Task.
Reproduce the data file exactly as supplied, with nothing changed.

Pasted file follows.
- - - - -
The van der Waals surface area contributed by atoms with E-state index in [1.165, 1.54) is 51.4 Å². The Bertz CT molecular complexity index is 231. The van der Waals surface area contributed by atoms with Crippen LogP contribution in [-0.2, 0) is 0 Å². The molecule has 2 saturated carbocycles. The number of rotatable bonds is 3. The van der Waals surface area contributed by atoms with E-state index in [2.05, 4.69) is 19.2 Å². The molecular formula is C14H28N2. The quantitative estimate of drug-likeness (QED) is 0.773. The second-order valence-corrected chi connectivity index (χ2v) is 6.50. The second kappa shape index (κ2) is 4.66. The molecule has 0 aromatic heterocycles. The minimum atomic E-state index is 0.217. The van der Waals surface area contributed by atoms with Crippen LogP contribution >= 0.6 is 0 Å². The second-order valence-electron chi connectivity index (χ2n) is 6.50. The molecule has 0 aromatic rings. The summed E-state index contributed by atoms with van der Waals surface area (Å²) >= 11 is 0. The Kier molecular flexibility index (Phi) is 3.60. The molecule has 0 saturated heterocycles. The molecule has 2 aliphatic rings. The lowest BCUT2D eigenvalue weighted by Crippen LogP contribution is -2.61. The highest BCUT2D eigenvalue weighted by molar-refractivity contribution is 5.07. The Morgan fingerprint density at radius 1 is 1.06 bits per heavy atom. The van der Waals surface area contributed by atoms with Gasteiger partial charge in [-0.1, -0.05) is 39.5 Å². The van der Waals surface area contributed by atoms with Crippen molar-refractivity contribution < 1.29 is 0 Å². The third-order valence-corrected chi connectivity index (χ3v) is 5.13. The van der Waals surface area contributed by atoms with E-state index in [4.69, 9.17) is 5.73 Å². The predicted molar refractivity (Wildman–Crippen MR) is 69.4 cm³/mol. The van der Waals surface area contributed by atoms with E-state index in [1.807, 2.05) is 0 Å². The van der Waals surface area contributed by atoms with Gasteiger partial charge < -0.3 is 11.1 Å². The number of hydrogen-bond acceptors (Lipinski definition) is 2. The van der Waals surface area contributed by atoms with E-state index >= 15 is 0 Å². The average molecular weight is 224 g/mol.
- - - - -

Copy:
The van der Waals surface area contributed by atoms with E-state index in [1.165, 1.54) is 51.4 Å². The Bertz CT molecular complexity index is 231. The van der Waals surface area contributed by atoms with Crippen LogP contribution in [-0.2, 0) is 0 Å². The molecule has 2 saturated carbocycles. The number of rotatable bonds is 3. The van der Waals surface area contributed by atoms with E-state index in [2.05, 4.69) is 19.2 Å². The molecular formula is C14H28N2. The quantitative estimate of drug-likeness (QED) is 0.773. The second-order valence-corrected chi connectivity index (χ2v) is 6.50. The second kappa shape index (κ2) is 4.66. The molecule has 0 aromatic heterocycles. The minimum atomic E-state index is 0.217. The van der Waals surface area contributed by atoms with Crippen LogP contribution >= 0.6 is 0 Å². The second-order valence-electron chi connectivity index (χ2n) is 6.50. The molecule has 0 aromatic rings. The summed E-state index contributed by atoms with van der Waals surface area (Å²) >= 11 is 0. The Kier molecular flexibility index (Phi) is 3.60. The molecule has 0 saturated heterocycles. The molecule has 2 aliphatic rings. The lowest BCUT2D eigenvalue weighted by Crippen LogP contribution is -2.61. The highest BCUT2D eigenvalue weighted by molar-refractivity contribution is 5.07. The Morgan fingerprint density at radius 1 is 1.06 bits per heavy atom. The van der Waals surface area contributed by atoms with Gasteiger partial charge in [-0.1, -0.05) is 39.5 Å². The van der Waals surface area contributed by atoms with Crippen molar-refractivity contribution < 1.29 is 0 Å². The third-order valence-corrected chi connectivity index (χ3v) is 5.13. The van der Waals surface area contributed by atoms with E-state index in [4.69, 9.17) is 5.73 Å². The predicted molar refractivity (Wildman–Crippen MR) is 69.4 cm³/mol. The van der Waals surface area contributed by atoms with E-state index in [1.807, 2.05) is 0 Å². The van der Waals surface area contributed by atoms with Gasteiger partial charge < -0.3 is 11.1 Å². The number of hydrogen-bond acceptors (Lipinski definition) is 2. The van der Waals surface area contributed by atoms with E-state index >= 15 is 0 Å². The average molecular weight is 224 g/mol.